"Global demand for Australian wine has fallen substantially since exports peaked in 2007;..."
--Market Watch (January/February 2019)
As I previously mentioned, I resolved this year to taste more Australian wines, to assess the diversity and quality that is now being produced in that country. I've recently tasted some excellent examples of Australian wines, such as the 2014 Shirvington Cabernet Sauvignon, which only had a 13% ABV. I certainly understand the reasons behind the decline in the popularity of Australian wines, but maybe it is now time to reconsider, to return to Australian wines and find new reasons to love their wines.
The recent issue of Market Watch (January/February 2019) published an intriguing article about the current status of Australian wines, noting the problems Australian wine has faced. "..., Australian wine exports were down 11% to 17.7 million cases in the fiscal year ended June 2018,..." However, they also noted that there have been some positive changes in recent years. For example, "In the calendar year ended November 4, 2018, Australia posted gains at the luxury ($20-$25 a 750ml) and super-luxury ($25-and-above) tiers,...growing 16.1% to 7.8 million cases and 15.4% to 3.1 millions cases in the U.S.,..." In addition, "The number of Australian wineries present in the U.S. has also risen in recent years, pushing to nearly 300 in 2018 after sinking to 234 just two years prior."
In 2017, close to 70% of Australian wine imports, about 11,714,000 cases, were encompassed by only ten wine brands. The top three Australian wine brands include Yellow Tail (7,350,000 cases but down 6.3% from 2016), Lindemans (1,332,000 cases but down 13.2% from 2016), and 19 Crimes (1,056,000 cases, which has about doubled since 2016). At the wine shop where I work, I see the huge popularity of Yellow Tail, and recently 19 Crimes has also been popular. It would be good if people could look past just these top ten brands and started exploring the greater diversity that Australia has to offer.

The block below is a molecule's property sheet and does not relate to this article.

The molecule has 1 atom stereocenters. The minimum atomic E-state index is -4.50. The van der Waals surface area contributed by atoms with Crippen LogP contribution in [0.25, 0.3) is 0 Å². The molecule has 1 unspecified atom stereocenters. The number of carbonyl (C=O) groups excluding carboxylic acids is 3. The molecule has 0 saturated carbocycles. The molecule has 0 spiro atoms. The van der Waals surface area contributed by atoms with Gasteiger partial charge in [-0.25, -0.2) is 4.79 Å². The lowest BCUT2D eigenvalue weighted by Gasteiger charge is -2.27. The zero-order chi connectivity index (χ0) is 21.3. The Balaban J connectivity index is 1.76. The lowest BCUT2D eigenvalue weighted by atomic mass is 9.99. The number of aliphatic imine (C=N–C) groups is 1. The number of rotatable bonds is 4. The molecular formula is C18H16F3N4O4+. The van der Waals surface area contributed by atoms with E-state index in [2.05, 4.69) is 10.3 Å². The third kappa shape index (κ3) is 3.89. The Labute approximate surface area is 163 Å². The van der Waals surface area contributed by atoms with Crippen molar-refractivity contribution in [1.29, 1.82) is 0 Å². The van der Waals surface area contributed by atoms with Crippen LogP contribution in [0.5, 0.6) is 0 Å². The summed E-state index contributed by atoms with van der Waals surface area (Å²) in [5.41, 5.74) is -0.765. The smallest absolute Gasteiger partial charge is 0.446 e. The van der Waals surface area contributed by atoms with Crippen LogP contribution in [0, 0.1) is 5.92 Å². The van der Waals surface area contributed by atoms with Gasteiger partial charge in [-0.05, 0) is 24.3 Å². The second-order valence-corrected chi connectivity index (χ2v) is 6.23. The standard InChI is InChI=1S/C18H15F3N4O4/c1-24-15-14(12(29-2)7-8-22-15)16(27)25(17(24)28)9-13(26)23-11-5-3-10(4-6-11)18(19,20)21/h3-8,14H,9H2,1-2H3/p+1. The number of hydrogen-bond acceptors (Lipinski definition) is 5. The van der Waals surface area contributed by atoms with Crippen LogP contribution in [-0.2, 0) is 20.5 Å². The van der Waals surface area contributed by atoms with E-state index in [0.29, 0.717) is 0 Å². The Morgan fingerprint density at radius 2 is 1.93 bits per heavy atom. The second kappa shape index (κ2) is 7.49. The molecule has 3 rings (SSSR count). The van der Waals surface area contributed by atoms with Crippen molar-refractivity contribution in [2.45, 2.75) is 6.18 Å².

The Market Watch article noted ".., there's a lingering stagnation for the category at the retail end." Consumer education is needed, to make them cognizant in the changes in the Australian wine industry. Australian Shiraz was once vastly popular though they often showcased "...high-abv expressions of the grape that burst with bold, ripe flavors," also known as "fruit bombs." There was a backlash against these Australian fruit bombs, and I'll admit they turned me off from wanting to drink Australian wines.
However, changes have been made in Australia. For example, a number of wineries now highlight different expressions of Shiraz, presenting more diversity in the flavor profile of their wines. You can find plenty of Shiraz wines that are not fruit bombs. There has also been a move to highlight other regions of Australia, areas which have received little attention in previous years. These regions produce different wine styles, due to their different terroirs. In addition, wineries are using a wider array of grapes, from Chardonnay to Vermentino, Pinot Noir to Grenache.
There are plenty of reasons to reconsider Australian wine and now is the time to explore their wines. Broaden your vinous horizons, exploring different regions of Australia, different grapes and different expressions of Shiraz. I'll be continuing my own explorations of their wines and encourage all of my readers to join me on this journey.